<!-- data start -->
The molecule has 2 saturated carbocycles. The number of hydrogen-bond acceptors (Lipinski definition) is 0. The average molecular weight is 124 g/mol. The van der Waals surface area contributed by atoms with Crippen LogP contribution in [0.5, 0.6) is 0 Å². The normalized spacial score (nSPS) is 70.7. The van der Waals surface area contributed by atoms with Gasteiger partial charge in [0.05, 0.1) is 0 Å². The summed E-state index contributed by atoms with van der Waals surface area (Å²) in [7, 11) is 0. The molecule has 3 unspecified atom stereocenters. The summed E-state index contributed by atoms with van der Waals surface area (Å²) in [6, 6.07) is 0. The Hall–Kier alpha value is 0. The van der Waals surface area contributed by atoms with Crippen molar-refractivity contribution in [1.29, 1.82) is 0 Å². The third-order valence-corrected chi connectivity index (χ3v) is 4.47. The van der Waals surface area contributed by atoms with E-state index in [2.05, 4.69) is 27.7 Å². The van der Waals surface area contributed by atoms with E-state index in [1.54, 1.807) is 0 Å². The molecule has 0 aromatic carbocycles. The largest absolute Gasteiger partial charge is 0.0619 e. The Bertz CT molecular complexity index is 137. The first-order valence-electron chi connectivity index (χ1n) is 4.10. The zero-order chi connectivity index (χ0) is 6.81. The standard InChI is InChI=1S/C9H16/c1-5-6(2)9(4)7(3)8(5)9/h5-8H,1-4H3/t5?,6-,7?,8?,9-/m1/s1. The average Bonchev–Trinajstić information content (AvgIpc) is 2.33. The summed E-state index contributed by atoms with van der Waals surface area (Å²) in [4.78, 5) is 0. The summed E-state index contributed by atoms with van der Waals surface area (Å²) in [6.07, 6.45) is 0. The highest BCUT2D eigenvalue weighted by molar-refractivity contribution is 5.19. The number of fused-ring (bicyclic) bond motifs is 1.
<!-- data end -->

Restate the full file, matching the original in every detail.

The molecule has 2 saturated carbocycles. The number of hydrogen-bond acceptors (Lipinski definition) is 0. The average molecular weight is 124 g/mol. The van der Waals surface area contributed by atoms with Crippen LogP contribution in [0.5, 0.6) is 0 Å². The normalized spacial score (nSPS) is 70.7. The van der Waals surface area contributed by atoms with Gasteiger partial charge in [0.05, 0.1) is 0 Å². The summed E-state index contributed by atoms with van der Waals surface area (Å²) in [7, 11) is 0. The molecule has 3 unspecified atom stereocenters. The summed E-state index contributed by atoms with van der Waals surface area (Å²) in [6, 6.07) is 0. The Hall–Kier alpha value is 0. The van der Waals surface area contributed by atoms with Crippen molar-refractivity contribution in [1.29, 1.82) is 0 Å². The third-order valence-corrected chi connectivity index (χ3v) is 4.47. The van der Waals surface area contributed by atoms with E-state index in [2.05, 4.69) is 27.7 Å². The van der Waals surface area contributed by atoms with E-state index in [1.54, 1.807) is 0 Å². The molecule has 0 aromatic carbocycles. The largest absolute Gasteiger partial charge is 0.0619 e. The Bertz CT molecular complexity index is 137. The first-order valence-electron chi connectivity index (χ1n) is 4.10. The zero-order chi connectivity index (χ0) is 6.81. The standard InChI is InChI=1S/C9H16/c1-5-6(2)9(4)7(3)8(5)9/h5-8H,1-4H3/t5?,6-,7?,8?,9-/m1/s1. The average Bonchev–Trinajstić information content (AvgIpc) is 2.33. The summed E-state index contributed by atoms with van der Waals surface area (Å²) in [4.78, 5) is 0. The summed E-state index contributed by atoms with van der Waals surface area (Å²) in [6.07, 6.45) is 0. The highest BCUT2D eigenvalue weighted by molar-refractivity contribution is 5.19. The number of fused-ring (bicyclic) bond motifs is 1.